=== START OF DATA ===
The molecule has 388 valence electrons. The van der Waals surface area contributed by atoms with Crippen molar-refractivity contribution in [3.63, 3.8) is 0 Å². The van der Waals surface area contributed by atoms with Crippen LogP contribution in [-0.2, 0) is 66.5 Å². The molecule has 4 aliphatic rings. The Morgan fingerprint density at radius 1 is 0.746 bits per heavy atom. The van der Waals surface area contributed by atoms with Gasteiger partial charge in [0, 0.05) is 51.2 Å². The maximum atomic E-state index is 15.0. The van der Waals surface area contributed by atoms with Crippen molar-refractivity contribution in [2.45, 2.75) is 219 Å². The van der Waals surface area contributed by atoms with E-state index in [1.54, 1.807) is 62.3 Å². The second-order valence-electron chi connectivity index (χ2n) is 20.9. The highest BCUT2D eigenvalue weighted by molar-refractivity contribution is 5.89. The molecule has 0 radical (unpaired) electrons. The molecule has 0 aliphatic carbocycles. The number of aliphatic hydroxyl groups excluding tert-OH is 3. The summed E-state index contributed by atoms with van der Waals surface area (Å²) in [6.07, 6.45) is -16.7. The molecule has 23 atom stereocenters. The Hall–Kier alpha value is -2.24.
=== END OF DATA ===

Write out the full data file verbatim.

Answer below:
The molecule has 388 valence electrons. The van der Waals surface area contributed by atoms with Crippen molar-refractivity contribution in [3.63, 3.8) is 0 Å². The van der Waals surface area contributed by atoms with Crippen LogP contribution in [-0.2, 0) is 66.5 Å². The molecule has 4 aliphatic rings. The Morgan fingerprint density at radius 1 is 0.746 bits per heavy atom. The van der Waals surface area contributed by atoms with Gasteiger partial charge in [0, 0.05) is 51.2 Å². The maximum atomic E-state index is 15.0. The van der Waals surface area contributed by atoms with Crippen molar-refractivity contribution in [2.45, 2.75) is 219 Å². The van der Waals surface area contributed by atoms with E-state index in [1.54, 1.807) is 62.3 Å². The second-order valence-electron chi connectivity index (χ2n) is 20.9. The highest BCUT2D eigenvalue weighted by molar-refractivity contribution is 5.89. The molecule has 0 radical (unpaired) electrons. The molecule has 0 aliphatic carbocycles. The number of aliphatic hydroxyl groups excluding tert-OH is 3. The summed E-state index contributed by atoms with van der Waals surface area (Å²) in [6.07, 6.45) is -16.7. The molecule has 23 atom stereocenters. The Hall–Kier alpha value is -2.24.